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I think it best if we have a conversation outside the Chamber on which different documents my noble friend is referring to.
For more than three years, this House has examined Brexit in great detail, as correctly observed by the noble and learned Lord, Lord Judge, in his excellent speech. I pay tribute to the work of noble Lords and the many committees of this House which have looked at the EU withdrawal process. I will do my best to address as many of the points raised today as possible.
The deal before us today is a deal which ensures that we take back control. Along with my noble friends Lord Baker and Lord Howard, and the noble Earl, Lord Listowel, I commend my right honourable friend the Prime Minister on securing it. This is a good deal. It ensures that we take back control of our laws, our borders, our money, farming and fishing policies and trade without disruption. It also provides the basis of a new relationship with the EU, based on free trade and friendly co-operation. I completely agree with my noble friends Lord Shinkwin, Lord Caithness, Lady Pidding and Lady Noakes that we now need certainty and no delay. As the good people of Northampton told my noble friend Lord Naseby, we should get on with it.
My noble friend Lady Harding was completely correct when she said that leadership is about making decisions and getting things done. As my noble friend Lord Mancroft also correctly highlighted, this is the deal that many said was not possible nor desired. Indeed, the noble Baroness, Lady Hayter, told us only last week,
“there is no desire for a deal. It is all a ruse”.—[
Yet here we are with a deal, only 87 days after the Prime Minister took office.
Many noble Lords, including the noble Lords, Lord Newby, and my noble friend Lord Howell, spoke about what this deal means for the island of Ireland. The old deal was rejected because it tied us to a divisive and undemocratic backstop; indeed, in the many debates we have had I recall that many noble Lords’ criticisms of it centred precisely on those issues. That backstop, included in the previous Ireland-Northern Ireland protocol, kept the whole of the United Kingdom in a single customs territory with the EU. This would have required the UK to continue to align with EU tariff rates, therefore the UK would not have had a fully independent trade policy. This would have prevented us securing new trade deals with the rest of the world. The new deal abolishes the backstop entirely.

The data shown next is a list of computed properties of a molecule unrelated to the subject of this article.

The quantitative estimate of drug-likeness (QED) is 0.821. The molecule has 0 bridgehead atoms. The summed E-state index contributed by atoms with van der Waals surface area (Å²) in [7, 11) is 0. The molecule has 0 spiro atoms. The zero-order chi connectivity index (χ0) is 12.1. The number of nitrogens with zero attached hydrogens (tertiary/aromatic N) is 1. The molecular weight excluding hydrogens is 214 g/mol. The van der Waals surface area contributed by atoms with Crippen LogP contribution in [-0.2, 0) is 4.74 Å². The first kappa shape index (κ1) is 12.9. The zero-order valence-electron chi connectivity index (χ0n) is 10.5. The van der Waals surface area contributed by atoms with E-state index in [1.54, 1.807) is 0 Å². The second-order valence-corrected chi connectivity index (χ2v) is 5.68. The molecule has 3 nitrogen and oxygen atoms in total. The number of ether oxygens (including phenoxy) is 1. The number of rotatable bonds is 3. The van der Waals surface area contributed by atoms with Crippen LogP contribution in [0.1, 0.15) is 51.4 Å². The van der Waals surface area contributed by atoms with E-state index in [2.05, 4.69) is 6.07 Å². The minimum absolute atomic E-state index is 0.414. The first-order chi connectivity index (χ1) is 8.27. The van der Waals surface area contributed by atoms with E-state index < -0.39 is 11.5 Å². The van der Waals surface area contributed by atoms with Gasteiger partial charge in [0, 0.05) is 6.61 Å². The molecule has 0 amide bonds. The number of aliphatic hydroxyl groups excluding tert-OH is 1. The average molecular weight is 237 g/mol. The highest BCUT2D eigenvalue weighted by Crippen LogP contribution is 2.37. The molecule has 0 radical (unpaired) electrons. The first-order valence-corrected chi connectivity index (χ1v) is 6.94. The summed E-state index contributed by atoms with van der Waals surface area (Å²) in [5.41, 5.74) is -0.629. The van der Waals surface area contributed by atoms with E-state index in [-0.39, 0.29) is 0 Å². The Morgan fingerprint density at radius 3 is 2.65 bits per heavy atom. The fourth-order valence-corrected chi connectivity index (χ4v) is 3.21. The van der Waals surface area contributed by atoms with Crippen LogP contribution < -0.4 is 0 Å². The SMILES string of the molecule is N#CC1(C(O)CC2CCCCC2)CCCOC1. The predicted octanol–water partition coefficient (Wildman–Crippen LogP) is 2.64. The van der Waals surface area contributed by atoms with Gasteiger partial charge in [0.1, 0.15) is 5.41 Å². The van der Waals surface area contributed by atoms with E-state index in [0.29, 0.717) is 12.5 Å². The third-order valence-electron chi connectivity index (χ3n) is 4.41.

The provisions in the new protocol ensure that an open border is maintained on the island of Ireland and, most importantly, it upholds the Belfast agreement. Northern Ireland will have access to the single market but also be part of new UK trade deals, which we intend to negotiate around the world. Crucially, these arrangements will be dependent on the consent of those affected by it: the people of Northern Ireland themselves. In our view, this is essential to the acceptability of arrangements under which part of the UK accepts the rules of a different market.